(1:23:12) Now this was the critical thing. Max Winkler was one of the people on the board. The more I said, “Yeah, I can climb this. I’ve shot guns all my life. I can ride. I can ski. And I have a degree in biology.” And you didn’t even need a degree, but they were really quite impressed with having a degree. I was well qualified for the first position coming open. However, part of the affirmative action was that they had this thing called the Women’s Conservation Corp. They had the Boys Conservation Corps, that they had run that for quite a while. It is the idea of taking all these 17 year-old kids and putting them in a camp and teaching them a lot of the mountains skills. They would also have some work projects. Max, I could just see him getting more and more excited because he was the person in Waterton who was selected to have the women’s first Conservation Corp and he was terrified! He thought, “Who am I going to get to run this thing?” So they offered me the warden job, but then they said, “We don’t want you to take it (yet).” Max had convinced them that he wanted me to go down and run this conservation corp. I thought, “Well okay. It sounds interesting.” It was probably one of the best jobs that I had in my life. It was incredibly rewarding! I got down there and I had Nancy Gordon and Betty Beswick, they were the foremen and I was the supervisor…The girls ranged in age from 16, 17 and I think some of them were almost 18. We had a little camp outside of town on the lake. I got down there and these girls, just looked terrified! They were sitting there going, “What do we do? We wrote a letter saying that we wanted to do this.” But they had no concept of what they were actually getting involved with. I was taking them out hiking and on one of the first hikes…one of the girls, it turned out that she was terrified of heights. They had to shuffle across these open scree slopes. That began the process of teaching. Give them a chainsaw, give them an ax. After a while they kept saying they would like to come into town and go to a dance. Max was (worried) “They might get pregnant.” I said, “Max, they might kill themselves. I am more worried about them living.” Seeing these girls out there with these axes and chainsaws! So they had a lot of wonderful projects. We had an incredible Esprit du Corp. There was one occasion when we were told that we could not go off and do one project because the weather wasn’t good enough. This was half way through and they were really coming along. They were learning and they looked like lumberjacks. They were really pulling together. I said, “It is not your fault that you got turned down. I know you can do it and I am going to bat to try and get you to do this work. I believe in you.” They called me Mother Superior because I wouldn’t let them go to town, but we had incredible adventures! At the end of the program they put together a skit, well a whole evening. They invited all the officials in town to come out. They put on a big dinner and then they had a number of songs and skits and everything like that depicting their summer. It left you in tears. I stayed in touch with a lot of them for a long, long time. They gave me a big award and stuff. At the end they all ran over and gave Max a big hug! He was just going “What do I do with them?” I couldn’t believe how fulfilling it was. So that meant that I didn’t join the warden service in 1974, but I still had the numbered position.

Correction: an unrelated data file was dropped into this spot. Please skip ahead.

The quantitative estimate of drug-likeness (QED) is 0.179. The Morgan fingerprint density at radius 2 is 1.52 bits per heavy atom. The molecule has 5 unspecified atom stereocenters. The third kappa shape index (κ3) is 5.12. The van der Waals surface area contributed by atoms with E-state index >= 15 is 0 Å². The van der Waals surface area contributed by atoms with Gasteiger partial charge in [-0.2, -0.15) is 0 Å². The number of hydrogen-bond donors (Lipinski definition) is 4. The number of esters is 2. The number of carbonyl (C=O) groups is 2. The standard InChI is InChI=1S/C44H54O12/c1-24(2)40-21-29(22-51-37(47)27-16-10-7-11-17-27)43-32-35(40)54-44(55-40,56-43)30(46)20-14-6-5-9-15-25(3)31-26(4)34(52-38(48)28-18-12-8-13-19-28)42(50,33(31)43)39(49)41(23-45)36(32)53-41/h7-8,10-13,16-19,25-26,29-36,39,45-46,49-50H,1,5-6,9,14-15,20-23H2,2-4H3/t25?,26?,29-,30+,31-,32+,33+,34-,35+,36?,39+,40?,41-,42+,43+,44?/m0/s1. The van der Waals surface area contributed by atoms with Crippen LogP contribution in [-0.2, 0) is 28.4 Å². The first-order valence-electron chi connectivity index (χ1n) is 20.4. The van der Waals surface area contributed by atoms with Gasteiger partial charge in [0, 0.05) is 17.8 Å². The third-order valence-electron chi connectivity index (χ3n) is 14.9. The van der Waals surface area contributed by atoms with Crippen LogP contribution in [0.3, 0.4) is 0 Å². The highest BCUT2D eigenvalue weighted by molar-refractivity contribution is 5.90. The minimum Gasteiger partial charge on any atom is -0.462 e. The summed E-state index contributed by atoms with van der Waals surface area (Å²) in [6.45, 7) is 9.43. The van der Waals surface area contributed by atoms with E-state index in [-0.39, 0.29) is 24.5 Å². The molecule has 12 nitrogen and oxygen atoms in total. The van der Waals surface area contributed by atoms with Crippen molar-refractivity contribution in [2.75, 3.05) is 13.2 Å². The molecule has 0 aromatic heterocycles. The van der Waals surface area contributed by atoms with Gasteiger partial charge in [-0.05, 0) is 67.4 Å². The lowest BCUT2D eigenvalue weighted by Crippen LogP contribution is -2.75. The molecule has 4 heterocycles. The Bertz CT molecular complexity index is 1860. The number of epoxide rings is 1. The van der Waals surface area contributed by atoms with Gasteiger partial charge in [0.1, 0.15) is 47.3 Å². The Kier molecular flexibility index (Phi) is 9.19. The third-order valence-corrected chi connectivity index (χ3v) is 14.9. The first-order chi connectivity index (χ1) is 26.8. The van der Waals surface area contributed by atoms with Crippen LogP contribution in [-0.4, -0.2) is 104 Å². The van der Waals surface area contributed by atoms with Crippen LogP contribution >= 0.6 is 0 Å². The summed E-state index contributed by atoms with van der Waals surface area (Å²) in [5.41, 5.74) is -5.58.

(1:27:52) I went for an interview the next year with Hal Shepherd who was the chief park warden in Yoho. They decided that I would go to Yoho which in the long run was a very good choice. It was very good for me. Lots of climbing, lots of mixed work. We got to work with everything…The first thing that Hal used to do when he got new people coming on was show them a picture of Wilf Etherington who was mauled by a grizzly bear. (In 1973, Canadian Wildlife Service biologist Wilf Etherington was assigned to work with wardens in Lake Louise. He was studying the effects of an immobilizing drug on bears when he was killed by a grizzly during a relocation exercise.)